Glitch could force state to vote again Story Here Archive
More than 4,500 votes irretrievably lost in coastal Carteret County could trigger a new statewide election if the official margin of victory in two Council of State races is close enough, state election officials said Monday.
$3 million electronic investment dumped in favor of ballots Story Here Archive
When Secretary of State Kevin Shelley decertified touch-screen voting in most counties last year, the Solano County Board of Supervisors wasn't going to wait around for Shelley to eventually change his mind.
No mandate for e-voting, computer scientist says Story Here Archive
Despite wide use in last week?s presidential election, direct-recording electronic voting still is a faulty method of casting ballots, one computer scientist says.
Hackers rigging voting machines a real possibility Story Here Archive
I've been scalded, via e-mail, just for noting that there has been a bothersome outbreak of rigged-voting rumors in the last week. I've been called a sore loser, a 'paranoid conspiracy theoriest' and a liberal lunkhead. I've been accused of trying to help Democrats steal the election from President Bush. I've been called a Michael Moore flunky.
E-voting goes (mostly) smoothly, but suspicions, critics remain Story Here Archive
Electronic voting technology got its first major test in the Nov. 2 election, and for the most part, the machines seemed to work well.
Consider paper trail, but don't trash system Story Here Archive
Incoming Supervisor of Elections Arthur Anderson promised to provide a paper trail to people worried about losing their votes in cyberspace. To do that, he suggested last week, the county might scrap its $14 million electronic voting system for optical scan ballots, like those used by absentee voters.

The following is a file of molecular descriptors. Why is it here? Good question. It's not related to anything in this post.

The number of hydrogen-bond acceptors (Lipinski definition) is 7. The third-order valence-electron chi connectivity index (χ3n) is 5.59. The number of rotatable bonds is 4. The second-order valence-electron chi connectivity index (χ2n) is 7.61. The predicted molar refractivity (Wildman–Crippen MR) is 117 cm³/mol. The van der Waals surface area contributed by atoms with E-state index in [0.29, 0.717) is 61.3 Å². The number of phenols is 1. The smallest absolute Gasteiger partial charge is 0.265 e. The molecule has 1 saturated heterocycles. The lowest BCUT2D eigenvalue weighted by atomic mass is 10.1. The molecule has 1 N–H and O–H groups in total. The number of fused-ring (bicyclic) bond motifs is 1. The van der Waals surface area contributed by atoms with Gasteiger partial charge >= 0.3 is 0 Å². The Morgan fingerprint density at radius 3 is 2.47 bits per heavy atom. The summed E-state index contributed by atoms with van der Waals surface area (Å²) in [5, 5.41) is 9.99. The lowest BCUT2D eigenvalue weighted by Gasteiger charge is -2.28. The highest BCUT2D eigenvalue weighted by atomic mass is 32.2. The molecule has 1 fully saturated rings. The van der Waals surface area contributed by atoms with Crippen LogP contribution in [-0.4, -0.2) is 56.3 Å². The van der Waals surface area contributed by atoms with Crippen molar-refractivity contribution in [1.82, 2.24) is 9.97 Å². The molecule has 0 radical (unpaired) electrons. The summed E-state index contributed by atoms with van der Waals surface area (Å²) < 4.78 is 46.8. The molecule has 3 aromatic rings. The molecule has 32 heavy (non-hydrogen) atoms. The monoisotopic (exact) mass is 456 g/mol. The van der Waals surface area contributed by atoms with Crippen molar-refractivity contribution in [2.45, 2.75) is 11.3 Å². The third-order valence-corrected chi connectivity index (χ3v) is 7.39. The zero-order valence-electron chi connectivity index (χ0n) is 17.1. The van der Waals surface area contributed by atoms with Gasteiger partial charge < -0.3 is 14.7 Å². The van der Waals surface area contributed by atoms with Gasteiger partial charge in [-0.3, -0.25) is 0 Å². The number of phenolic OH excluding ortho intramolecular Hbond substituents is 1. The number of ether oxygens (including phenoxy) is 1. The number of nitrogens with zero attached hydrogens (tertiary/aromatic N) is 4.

Editorial: Supervisor of Elections offices Story Here Archive
We're as glad as anyone else that voting went smoothly for the most part in Florida last Tuesday. We surely did not need another election-buster on the magnitude of the butterfly ballots and hanging chads of the presidential election of 2000. We say that not for the smarmy jokes and ridicule heaped upon our state.
E-Voting Returns Mixed Results Story Here Archive
Makers of electronic voting machines declared victory for their technology in this year's presidential election, but computer scientists, who collected thousands of reports of voting glitches, said the results may reveal a different outcome.
Equipment glitch delays Escambia County vote tally Story Here Archive
With 12,408 ballots cast, 57.8 percent of Escambia County's registered voters turned out for Tuesday's election.
Electronic Voting Systems Pass Their Big Test Maybe Story Here Archive
NOVEMBER 08, 2004 (COMPUTERWORLD) - Electronic voting systems avoided the virtual meltdown that some people had predicted during last Tuesday's election. But critics said the technology still has significant shortcomings that raise questions about the validity of the results tabulated by the machines.
Sidebar: E-voting Snafus Limited in Scope, Severity Story Here Archive